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  2. Lovely! I would love to have one, but it would have to be in a very shady place at home, now in full summer!

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    1. Hey Lula: This Orchid would be right at home in your garden, wouldn't it? Yes, apparently it prefers deep shade--which explains why it likes my garden! I wish I could keep it here!

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  3. What a shame! And it's such a pretty little guy. Well, not that little, but still. To look at it you wouldn't think it would be the type of plant to take over an area.

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    1. I know. It's sad. And strange. Apparently this Orchid has been common in Milwaukee and up to Green Bay and Door County for some time, but last year was the first time I saw it in my garden. I had no idea it was invasive until I did a little more research this year. Dang.

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  4. Yep, this orchid such a shame, delicate, attractive, and the first one I saw was along the WI shore of Lake Michigan. Once you find out what it really is capable of you know what to do, but you're still conflicted. BTW, good photos.

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    1. Wow, you wrote about this back in 2008! Yes, conflicted is the right word. Wild to think that the conditions have to be just right for an Orchid and this one thrives to excess here! I found a couple more of these later today and pulled them out, too, but I did pause. Thank you.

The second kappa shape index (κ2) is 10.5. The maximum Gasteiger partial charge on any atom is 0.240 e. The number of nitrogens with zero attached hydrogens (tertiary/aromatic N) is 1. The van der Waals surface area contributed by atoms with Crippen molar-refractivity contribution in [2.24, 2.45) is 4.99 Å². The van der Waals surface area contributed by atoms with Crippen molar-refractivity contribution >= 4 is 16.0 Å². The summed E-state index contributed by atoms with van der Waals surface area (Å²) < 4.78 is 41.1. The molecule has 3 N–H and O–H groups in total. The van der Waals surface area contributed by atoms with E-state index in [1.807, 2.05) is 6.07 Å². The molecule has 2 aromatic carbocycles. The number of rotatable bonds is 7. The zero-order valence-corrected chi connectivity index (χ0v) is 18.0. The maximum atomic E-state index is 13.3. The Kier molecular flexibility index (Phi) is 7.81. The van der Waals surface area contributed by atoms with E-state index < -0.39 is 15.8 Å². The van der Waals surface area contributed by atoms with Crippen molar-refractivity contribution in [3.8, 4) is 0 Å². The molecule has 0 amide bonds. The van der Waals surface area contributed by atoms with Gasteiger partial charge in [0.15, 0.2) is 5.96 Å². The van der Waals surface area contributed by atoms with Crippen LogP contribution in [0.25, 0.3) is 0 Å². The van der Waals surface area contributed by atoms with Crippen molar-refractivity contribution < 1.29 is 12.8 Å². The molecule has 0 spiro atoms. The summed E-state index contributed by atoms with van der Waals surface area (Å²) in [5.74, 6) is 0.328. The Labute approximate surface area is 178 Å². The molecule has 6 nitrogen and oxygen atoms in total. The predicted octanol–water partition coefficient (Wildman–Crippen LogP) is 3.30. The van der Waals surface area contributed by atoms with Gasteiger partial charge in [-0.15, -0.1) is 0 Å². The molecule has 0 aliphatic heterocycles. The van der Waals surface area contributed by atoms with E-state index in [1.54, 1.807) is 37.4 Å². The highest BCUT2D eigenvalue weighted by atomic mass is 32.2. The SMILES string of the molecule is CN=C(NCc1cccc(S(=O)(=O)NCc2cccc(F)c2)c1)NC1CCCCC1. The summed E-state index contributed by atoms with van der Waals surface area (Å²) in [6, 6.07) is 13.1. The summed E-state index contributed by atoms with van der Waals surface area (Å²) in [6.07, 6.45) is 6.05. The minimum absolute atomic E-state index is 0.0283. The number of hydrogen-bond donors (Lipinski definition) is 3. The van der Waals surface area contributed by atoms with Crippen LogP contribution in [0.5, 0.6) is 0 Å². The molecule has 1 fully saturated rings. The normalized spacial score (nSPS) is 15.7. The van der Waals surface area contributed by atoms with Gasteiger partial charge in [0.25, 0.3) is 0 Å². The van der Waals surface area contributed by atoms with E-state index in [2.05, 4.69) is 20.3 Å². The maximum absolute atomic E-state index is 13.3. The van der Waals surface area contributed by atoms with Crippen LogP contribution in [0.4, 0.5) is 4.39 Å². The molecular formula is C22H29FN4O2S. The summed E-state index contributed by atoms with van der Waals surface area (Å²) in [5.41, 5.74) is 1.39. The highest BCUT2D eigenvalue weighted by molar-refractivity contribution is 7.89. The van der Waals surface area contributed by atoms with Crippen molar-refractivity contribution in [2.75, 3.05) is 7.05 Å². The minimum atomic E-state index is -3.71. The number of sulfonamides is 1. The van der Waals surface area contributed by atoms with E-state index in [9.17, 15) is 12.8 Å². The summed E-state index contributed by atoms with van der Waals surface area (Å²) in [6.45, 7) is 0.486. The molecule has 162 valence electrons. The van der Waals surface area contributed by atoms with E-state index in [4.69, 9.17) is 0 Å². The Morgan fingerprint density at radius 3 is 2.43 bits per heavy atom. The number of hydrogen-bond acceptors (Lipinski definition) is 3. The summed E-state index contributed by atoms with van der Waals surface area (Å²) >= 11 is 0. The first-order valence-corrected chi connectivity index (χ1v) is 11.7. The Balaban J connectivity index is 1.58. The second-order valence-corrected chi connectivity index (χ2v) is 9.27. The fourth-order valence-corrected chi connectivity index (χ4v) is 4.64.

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  5. We call invasive species weeds over here, some plants just spread all over the place and it is hard to eradicate them, I think you did a good for your garden and the environment.

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    1. Thanks. Yes, I know. I think I did the right thing, but gosh it's a beautiful Orchid. :(

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  6. That's much prettier then anything weed like that I have growing in my garden. What a shame...

    Jen

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    1. Yes, it's among the prettiest "weeds" I've ever seen. Actually, it's kind of ugly or scruffy until it blooms, and then it's so pretty. And the fact that it's an Orchid -- so sad that I can't let it live here. :(